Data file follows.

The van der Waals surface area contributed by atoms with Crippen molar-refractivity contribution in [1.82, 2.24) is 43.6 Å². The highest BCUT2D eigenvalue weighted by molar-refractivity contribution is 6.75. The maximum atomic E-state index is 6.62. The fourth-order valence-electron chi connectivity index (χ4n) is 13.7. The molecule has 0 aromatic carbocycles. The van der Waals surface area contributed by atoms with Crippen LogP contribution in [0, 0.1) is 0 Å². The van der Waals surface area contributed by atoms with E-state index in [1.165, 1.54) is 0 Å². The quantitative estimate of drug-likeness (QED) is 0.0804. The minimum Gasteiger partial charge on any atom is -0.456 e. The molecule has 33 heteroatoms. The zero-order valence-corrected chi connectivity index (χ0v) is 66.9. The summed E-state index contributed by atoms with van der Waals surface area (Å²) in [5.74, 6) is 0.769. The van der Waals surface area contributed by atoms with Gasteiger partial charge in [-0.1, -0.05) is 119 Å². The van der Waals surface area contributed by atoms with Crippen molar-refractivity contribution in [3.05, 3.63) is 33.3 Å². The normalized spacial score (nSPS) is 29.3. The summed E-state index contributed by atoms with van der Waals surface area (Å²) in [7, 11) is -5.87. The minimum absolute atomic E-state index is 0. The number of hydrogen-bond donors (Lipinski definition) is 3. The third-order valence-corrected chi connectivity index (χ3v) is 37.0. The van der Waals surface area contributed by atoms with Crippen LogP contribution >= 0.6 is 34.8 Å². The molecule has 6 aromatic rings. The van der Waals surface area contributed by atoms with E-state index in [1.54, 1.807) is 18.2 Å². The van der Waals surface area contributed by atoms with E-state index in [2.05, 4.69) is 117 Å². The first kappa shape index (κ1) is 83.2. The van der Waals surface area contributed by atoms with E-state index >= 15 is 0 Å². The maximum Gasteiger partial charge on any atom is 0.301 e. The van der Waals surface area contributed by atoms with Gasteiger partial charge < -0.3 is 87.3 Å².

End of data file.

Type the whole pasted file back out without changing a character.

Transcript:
The van der Waals surface area contributed by atoms with Crippen molar-refractivity contribution in [1.82, 2.24) is 43.6 Å². The highest BCUT2D eigenvalue weighted by molar-refractivity contribution is 6.75. The maximum atomic E-state index is 6.62. The fourth-order valence-electron chi connectivity index (χ4n) is 13.7. The molecule has 0 aromatic carbocycles. The van der Waals surface area contributed by atoms with Crippen LogP contribution in [0, 0.1) is 0 Å². The van der Waals surface area contributed by atoms with E-state index in [1.165, 1.54) is 0 Å². The quantitative estimate of drug-likeness (QED) is 0.0804. The minimum Gasteiger partial charge on any atom is -0.456 e. The molecule has 33 heteroatoms. The zero-order valence-corrected chi connectivity index (χ0v) is 66.9. The summed E-state index contributed by atoms with van der Waals surface area (Å²) in [5.74, 6) is 0.769. The van der Waals surface area contributed by atoms with Gasteiger partial charge in [-0.1, -0.05) is 119 Å². The van der Waals surface area contributed by atoms with Crippen molar-refractivity contribution in [3.05, 3.63) is 33.3 Å². The normalized spacial score (nSPS) is 29.3. The summed E-state index contributed by atoms with van der Waals surface area (Å²) in [7, 11) is -5.87. The minimum absolute atomic E-state index is 0. The number of hydrogen-bond donors (Lipinski definition) is 3. The third-order valence-corrected chi connectivity index (χ3v) is 37.0. The van der Waals surface area contributed by atoms with Crippen LogP contribution >= 0.6 is 34.8 Å². The molecule has 6 aromatic rings. The van der Waals surface area contributed by atoms with E-state index in [1.54, 1.807) is 18.2 Å². The van der Waals surface area contributed by atoms with E-state index in [2.05, 4.69) is 117 Å². The first kappa shape index (κ1) is 83.2. The van der Waals surface area contributed by atoms with E-state index >= 15 is 0 Å². The maximum Gasteiger partial charge on any atom is 0.301 e. The van der Waals surface area contributed by atoms with Gasteiger partial charge < -0.3 is 87.3 Å².